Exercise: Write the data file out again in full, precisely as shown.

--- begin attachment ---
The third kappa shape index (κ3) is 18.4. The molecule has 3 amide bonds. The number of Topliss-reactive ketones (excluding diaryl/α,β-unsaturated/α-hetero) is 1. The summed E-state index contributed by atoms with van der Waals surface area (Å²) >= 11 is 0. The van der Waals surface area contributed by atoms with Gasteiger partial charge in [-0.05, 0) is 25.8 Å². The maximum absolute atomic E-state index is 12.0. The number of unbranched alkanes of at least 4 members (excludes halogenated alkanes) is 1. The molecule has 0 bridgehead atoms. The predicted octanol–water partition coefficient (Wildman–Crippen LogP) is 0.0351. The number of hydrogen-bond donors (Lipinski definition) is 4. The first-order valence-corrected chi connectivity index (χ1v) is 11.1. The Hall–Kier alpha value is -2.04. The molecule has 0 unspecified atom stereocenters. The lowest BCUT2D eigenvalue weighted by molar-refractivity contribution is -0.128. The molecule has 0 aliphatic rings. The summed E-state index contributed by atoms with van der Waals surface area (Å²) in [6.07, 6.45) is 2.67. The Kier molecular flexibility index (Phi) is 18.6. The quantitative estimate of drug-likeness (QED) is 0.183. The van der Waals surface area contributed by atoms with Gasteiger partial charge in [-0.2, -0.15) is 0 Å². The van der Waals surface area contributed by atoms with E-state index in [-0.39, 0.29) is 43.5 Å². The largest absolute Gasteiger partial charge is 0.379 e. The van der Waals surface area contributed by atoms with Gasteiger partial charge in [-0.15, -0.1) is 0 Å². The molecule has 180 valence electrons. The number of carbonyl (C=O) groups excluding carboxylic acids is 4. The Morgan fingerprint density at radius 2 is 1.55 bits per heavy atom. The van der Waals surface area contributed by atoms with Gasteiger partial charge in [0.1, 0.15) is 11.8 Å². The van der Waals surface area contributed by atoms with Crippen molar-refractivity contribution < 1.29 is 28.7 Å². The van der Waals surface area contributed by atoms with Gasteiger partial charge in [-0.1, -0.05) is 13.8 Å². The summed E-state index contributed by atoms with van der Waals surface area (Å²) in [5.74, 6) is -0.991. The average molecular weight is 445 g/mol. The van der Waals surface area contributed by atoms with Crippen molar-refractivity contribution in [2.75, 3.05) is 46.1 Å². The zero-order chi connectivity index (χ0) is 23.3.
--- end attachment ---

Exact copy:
The third kappa shape index (κ3) is 18.4. The molecule has 3 amide bonds. The number of Topliss-reactive ketones (excluding diaryl/α,β-unsaturated/α-hetero) is 1. The summed E-state index contributed by atoms with van der Waals surface area (Å²) >= 11 is 0. The van der Waals surface area contributed by atoms with Gasteiger partial charge in [-0.05, 0) is 25.8 Å². The maximum absolute atomic E-state index is 12.0. The number of unbranched alkanes of at least 4 members (excludes halogenated alkanes) is 1. The molecule has 0 bridgehead atoms. The predicted octanol–water partition coefficient (Wildman–Crippen LogP) is 0.0351. The number of hydrogen-bond donors (Lipinski definition) is 4. The first-order valence-corrected chi connectivity index (χ1v) is 11.1. The Hall–Kier alpha value is -2.04. The molecule has 0 unspecified atom stereocenters. The lowest BCUT2D eigenvalue weighted by molar-refractivity contribution is -0.128. The molecule has 0 aliphatic rings. The summed E-state index contributed by atoms with van der Waals surface area (Å²) in [6.07, 6.45) is 2.67. The Kier molecular flexibility index (Phi) is 18.6. The quantitative estimate of drug-likeness (QED) is 0.183. The van der Waals surface area contributed by atoms with Gasteiger partial charge in [-0.2, -0.15) is 0 Å². The van der Waals surface area contributed by atoms with E-state index in [-0.39, 0.29) is 43.5 Å². The largest absolute Gasteiger partial charge is 0.379 e. The van der Waals surface area contributed by atoms with Gasteiger partial charge in [-0.15, -0.1) is 0 Å². The molecule has 180 valence electrons. The number of carbonyl (C=O) groups excluding carboxylic acids is 4. The Morgan fingerprint density at radius 2 is 1.55 bits per heavy atom. The van der Waals surface area contributed by atoms with Gasteiger partial charge in [0.1, 0.15) is 11.8 Å². The van der Waals surface area contributed by atoms with Crippen molar-refractivity contribution < 1.29 is 28.7 Å². The van der Waals surface area contributed by atoms with Gasteiger partial charge in [-0.1, -0.05) is 13.8 Å². The summed E-state index contributed by atoms with van der Waals surface area (Å²) in [5.74, 6) is -0.991. The average molecular weight is 445 g/mol. The van der Waals surface area contributed by atoms with Crippen molar-refractivity contribution in [2.75, 3.05) is 46.1 Å². The zero-order chi connectivity index (χ0) is 23.3.